I’m glad I went, and I think my friends were too. We had a lively discussion all the way home.

Having said all of that, I would like to take this opportunity to recommend This YouTube Presentation by Nabeel Qureshi, in which he tells the story of his conversion from Islam to Christianity, while in medical school. It's well worth taking in this unique personal testimony.

Nabeel Qureshi has also authored a book, Seeking Allah, Finding Jesus: A Devout Muslin Encounters Jesus, and has a Facebook Page Here.

The Last
Ice Merchant

Dateline: 17 April 2015

Anyone interested in agrarian culture and traditional ways of life will enjoy watching The Last Ice Merchant. It is only 15 minutes long. The photography is excellent. The story is rare and compelling.

Blessed Is The Man...
(On Tax Day)

Dateline: 15 April 2015

(click to see larger view)

Today is "tax day." It is the deadline government has set for me to pay "my fair share" of the money they continually extort from the productive citizenry. I am sending in checks for so much money that it boggles my mind. And the money I send, which represents a great amount of my expended life force, will be squandered by the irresponsible, parasitic politicians, who do not work nearly as hard as I do, and do not produce anything of value. 

If I worked for money alone, I would be very depressed. If I didn't have the money set aside, I would be more depressed. As it is, I'm not depressed, but I admit to being distressed by the injustice of it. So I'm going to write out my checks to the government and then get back to the work of my life...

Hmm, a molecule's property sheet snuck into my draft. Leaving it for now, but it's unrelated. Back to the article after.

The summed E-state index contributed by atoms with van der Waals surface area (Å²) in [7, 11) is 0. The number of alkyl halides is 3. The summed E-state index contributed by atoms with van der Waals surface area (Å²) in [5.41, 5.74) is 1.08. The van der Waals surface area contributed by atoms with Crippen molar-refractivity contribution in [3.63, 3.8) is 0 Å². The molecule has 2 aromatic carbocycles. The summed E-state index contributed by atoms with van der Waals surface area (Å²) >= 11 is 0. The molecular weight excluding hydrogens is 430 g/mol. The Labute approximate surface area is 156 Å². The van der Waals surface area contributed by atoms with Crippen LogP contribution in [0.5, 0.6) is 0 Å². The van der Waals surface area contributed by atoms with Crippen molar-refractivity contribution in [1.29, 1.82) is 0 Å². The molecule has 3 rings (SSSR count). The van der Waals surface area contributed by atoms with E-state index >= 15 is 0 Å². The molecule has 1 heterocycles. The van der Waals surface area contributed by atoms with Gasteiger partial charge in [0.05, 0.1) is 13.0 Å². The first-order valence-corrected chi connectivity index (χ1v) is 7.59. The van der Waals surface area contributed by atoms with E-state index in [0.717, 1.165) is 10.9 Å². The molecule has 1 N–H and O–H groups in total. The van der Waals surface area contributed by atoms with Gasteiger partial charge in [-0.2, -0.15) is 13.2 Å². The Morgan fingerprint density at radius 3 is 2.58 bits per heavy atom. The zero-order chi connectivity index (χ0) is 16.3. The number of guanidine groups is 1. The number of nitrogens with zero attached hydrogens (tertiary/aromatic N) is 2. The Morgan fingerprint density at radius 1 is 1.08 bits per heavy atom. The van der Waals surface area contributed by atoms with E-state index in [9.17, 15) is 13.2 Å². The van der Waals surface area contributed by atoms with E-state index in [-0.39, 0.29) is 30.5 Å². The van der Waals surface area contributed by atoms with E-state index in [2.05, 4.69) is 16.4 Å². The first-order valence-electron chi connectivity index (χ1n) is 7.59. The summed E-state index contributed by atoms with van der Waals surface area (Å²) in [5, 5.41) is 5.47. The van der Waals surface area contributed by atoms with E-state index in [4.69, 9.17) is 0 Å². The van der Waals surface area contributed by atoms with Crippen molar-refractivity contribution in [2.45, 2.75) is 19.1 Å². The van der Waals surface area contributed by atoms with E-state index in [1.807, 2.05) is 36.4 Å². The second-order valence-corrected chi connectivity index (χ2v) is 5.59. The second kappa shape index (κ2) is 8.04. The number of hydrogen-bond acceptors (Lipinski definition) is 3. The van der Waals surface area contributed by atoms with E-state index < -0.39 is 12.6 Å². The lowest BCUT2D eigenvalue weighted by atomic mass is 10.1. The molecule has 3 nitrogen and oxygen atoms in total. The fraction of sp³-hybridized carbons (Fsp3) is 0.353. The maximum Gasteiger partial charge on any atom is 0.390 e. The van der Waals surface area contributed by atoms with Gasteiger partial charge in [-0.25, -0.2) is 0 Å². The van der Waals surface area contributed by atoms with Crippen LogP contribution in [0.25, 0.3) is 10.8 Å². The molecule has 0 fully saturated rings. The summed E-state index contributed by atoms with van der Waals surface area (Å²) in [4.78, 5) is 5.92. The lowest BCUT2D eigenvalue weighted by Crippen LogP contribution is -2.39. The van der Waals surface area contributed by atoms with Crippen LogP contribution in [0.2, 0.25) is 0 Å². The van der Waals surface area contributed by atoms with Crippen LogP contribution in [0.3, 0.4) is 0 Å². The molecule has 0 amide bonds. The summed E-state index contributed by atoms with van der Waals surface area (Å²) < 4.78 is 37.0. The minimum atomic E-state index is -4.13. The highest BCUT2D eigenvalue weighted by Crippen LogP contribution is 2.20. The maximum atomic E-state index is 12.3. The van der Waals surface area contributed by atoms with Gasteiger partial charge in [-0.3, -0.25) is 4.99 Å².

Spring has finally come to Central New York State. The garlic sprouts are growing fast. Yesterday I planted shelling peas. And today I will commence to reroof part of my house. The roof is nearly 30 years old. It is time.

I will put my thoughts on more pleasant, uplifting things. I will try not to think of corrupt government, and hard-earned money lost to scoundrel politicians. I will think on the quote pictured above. 

I have had that quote for many years. Either I typed it, or my mother typed it, back in those days when personal computers were nowhere in the land.

It is a quote worth putting on paper, and reading every so often, because it puts life in proper perspective. At least it does for this man.

The beauty of the internet is that I can do a Google search on "A. W. Ward," and the name, which was something of a mystery to me before, is revealed to be a Christian man who wrote many inspirational things. Things that are well worth reading and ruminating on. Do a Google search of your own and you will discover some of this man's well crafted word-treasures. Here are a couple more...

To laugh is to risk appearing a fool,
To weep is to risk appearing sentimental
To reach out to another is to risk involvement,
To expose feelings is to risk exposing your true self
To place your ideas and dreams before a crowd is to risk their loss,
To love is to risk not being loved in return,
To hope is to risk despair,
To try is to risk to failure.
But risks must be taken because the greatest hazard in life is to risk nothing.
The person who risks nothing, does nothing, has nothing is nothing.
He may avoid suffering and sorrow,
But he cannot learn, feel, change, grow or live.
Chained by his servitude he is a slave who has forfeited all freedom.
Only a person who risks is free.
“Before you speak, listen.
Before you write, think.
Before you spend, earn.
Before you invest, investigate.
Before you criticize, wait.
Before you pray, forgive.
Before you quit, try.
Before you retire, save.
Before you die, give.”

I have so much to blog about but, as I said, spring is here. I have much to be doing. Blog posts will be less frequent for awhile.

Happy Tax Day.